Filling in all the cracks for you.
Service with a (vertical) smile.
Leave you're titles in the comment section.
The BOSCH Gnome makes an appearance.
David Coble, hands down the best live SoundMan in the region at the helm.
Hey Randy, check out the EQ curve - smoooooth.
Oops, I forgot that I wasn't going to reveal names. Sorry.
The BOSCH Gnome in line array mode.
The BOSCH Gnome as Flux Capacitor.
And to question, who won the contest?, everybody there of course.
Remember the article I posted in June entitled Drum Roll Please about the Electro-Voice Model SP13.5TRBXWK? Well, it appears that someone has built something that looks a whole lot like it called the Hornmassive. According to the
By the way, Jim Long of Electro-Voice, writes the following about the origin of the Electro-Voice Model SP13.5TRBXWK .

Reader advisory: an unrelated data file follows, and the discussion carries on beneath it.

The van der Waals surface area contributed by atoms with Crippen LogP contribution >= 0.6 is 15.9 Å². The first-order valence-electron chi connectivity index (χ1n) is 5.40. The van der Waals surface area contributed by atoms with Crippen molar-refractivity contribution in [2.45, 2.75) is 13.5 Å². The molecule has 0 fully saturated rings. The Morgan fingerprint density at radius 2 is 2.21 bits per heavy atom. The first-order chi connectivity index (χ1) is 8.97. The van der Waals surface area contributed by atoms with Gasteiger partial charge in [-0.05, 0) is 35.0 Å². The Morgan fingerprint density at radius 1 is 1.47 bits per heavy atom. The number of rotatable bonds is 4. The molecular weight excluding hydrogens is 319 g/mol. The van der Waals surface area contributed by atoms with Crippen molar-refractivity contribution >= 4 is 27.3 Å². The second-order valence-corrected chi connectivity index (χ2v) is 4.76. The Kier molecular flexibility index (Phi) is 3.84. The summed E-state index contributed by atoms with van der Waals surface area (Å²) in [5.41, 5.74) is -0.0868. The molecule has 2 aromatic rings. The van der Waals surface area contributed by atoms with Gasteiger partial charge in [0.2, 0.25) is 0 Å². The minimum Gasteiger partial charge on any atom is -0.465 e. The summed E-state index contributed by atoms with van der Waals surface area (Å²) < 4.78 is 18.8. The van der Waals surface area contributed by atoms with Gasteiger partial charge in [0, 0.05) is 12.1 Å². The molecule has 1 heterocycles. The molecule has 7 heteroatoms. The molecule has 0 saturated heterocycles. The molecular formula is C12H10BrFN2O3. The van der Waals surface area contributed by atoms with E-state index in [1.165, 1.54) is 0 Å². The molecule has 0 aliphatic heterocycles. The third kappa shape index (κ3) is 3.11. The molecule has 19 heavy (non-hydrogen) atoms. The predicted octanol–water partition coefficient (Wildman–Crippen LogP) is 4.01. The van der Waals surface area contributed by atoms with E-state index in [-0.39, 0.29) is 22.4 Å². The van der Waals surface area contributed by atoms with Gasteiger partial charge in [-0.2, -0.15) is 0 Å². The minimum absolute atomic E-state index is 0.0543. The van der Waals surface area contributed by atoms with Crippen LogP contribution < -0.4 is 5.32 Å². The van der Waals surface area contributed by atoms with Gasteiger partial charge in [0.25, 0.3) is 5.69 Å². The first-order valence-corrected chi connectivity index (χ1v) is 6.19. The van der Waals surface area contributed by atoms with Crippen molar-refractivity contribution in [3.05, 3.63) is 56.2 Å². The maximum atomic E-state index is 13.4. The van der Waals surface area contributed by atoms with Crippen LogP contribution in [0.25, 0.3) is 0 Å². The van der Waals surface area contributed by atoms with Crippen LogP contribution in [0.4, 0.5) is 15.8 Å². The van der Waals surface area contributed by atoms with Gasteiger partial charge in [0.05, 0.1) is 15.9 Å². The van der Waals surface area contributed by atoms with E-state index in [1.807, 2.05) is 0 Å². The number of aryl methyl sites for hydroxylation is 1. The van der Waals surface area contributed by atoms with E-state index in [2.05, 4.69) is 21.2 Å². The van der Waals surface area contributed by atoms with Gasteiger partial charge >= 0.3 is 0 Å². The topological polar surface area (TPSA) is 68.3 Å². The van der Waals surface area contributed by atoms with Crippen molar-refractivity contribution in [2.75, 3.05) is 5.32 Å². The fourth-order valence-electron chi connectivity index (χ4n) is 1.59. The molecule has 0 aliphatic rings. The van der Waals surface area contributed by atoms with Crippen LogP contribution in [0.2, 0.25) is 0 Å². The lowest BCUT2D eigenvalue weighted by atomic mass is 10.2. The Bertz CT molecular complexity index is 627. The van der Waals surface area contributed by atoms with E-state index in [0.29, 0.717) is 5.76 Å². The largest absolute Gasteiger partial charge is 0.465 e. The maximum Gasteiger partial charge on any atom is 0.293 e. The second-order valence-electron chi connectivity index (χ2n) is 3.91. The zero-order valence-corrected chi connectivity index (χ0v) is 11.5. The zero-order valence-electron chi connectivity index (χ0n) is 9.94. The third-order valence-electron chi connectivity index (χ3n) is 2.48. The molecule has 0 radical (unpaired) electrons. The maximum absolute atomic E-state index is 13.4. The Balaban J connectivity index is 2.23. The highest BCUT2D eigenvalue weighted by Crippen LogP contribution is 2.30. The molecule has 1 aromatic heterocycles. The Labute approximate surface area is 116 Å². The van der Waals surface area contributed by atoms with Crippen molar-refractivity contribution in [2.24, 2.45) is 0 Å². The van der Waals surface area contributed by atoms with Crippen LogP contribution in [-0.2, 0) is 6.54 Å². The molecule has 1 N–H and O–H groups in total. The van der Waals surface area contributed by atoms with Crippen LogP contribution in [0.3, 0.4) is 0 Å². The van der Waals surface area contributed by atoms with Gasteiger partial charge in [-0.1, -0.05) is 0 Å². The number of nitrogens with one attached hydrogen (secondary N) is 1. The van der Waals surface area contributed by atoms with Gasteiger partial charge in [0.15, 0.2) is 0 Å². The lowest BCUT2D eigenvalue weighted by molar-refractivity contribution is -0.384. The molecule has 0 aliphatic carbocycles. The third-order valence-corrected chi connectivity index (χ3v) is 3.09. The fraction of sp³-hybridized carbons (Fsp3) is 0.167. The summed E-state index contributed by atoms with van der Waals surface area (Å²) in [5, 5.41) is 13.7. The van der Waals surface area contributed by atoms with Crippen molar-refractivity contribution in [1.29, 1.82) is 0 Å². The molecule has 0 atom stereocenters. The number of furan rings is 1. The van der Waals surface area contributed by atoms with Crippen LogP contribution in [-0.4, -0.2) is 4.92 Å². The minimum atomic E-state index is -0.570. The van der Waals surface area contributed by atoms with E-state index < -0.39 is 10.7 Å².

Saga of the Electro-Voice Model SP13.5TRBXWKRearaxial Softspeaker Data SheetBy Jim Long, July 20, 2004,for KahnVention VI Souvenir Booklet - This is primarily from my recollection and samples of three different variations of this no-doubt-famous data sheet created by the late, lamented and brilliantly clever Dean Nordquist, former EV sales and advertising man and, later, the EV rep in the Pacific Northwest. The model number is a takeoff on the EV convention of the 1950’s, in which high-fidelity component loudspeakers sported monikers such as 12TRXB, SP15B and 15WK. Figure 13 shows a line drawing of the device, which reveals it to be rather ahead of its time, being both powered (note ac cord) and evidently capable of acting as a standalone PA system (note ribbon microphone).Three Different Versions - The SP13.5TRBXWK data-sheet variations with which I have been familiar turn out to be the two later ones, identical except for an updated format for the last version. A couple of years ago, Jon Kelly, a kingpin in the EV hi-fi businesses of the 1960’s and early 1970’s, pointed out that there was an earlier, first version, different not only in format but also in copy and in the Figure 5 testimonials from satisfied customers. The four testimonials themselves are unchanged but the first three customers are different. Jon explained that the copy and customer names contained thinly veiled references to competitors of the day. According to Jon, Al Kahn, founder and president of Electro-Voice until 1968, and in my view a true audio gentleman, took offense to these references and ordered them changed.In July 2004, Jon not only sent me an original of the first version but also supplied interesting comments about the competitive references. I have reproduced the text of his e-mail message below (slightly edited):Here is what I can recall/deduce about Dean's arcane references in the data sheet, and later mods. Front side: Feathers good-luck charm and stylus pressure gauge: obvious reference to Paul Weathers, who had a one-gram-tracking phono pickup when most others were still at 6 grams or so, and a cute, simple and accurate gauge. FEATURES: lavatories instead of laboratories seems pretty innocuous, but Al must have been using his highly sensitive good-taste filter. Bob N.: it was changed so must have been a reference to someone, but I don't know who. Maybe George remembers. Miss Myriam S.: a reference to Myriam Simpson, a factotum at Masco, amplifier manufacturer. (My first "component" amplifier was an 8-watt Masco, circa 1952.) Walter S: not certain, but could well be Walter Stanton, the phono-cartridge manufacturer. Back side: Kensico Ave.: it was changed to North Southwestern Ave. in the revised version. Allied Radio in its heyday was at 100 North Western Avenue. Kensico may have been the address of someone else more "sensitive," but I don't know. Large Barrington: High Fidelity magazine was headquartered in Great Barrington, Massachusetts, in those days. Faith and Charity, Ark: obvious pass at Klipsch, in Hope, Arkansas. Madglockenschpielergongenemoryclothenlab: because it is spelled "emory," it is a reference, I think, to Emory Cook, early maker of audiophile recordings. Hope this helps. Funny...I can't remember what happened yesterday, but this old stuff is still retrievable.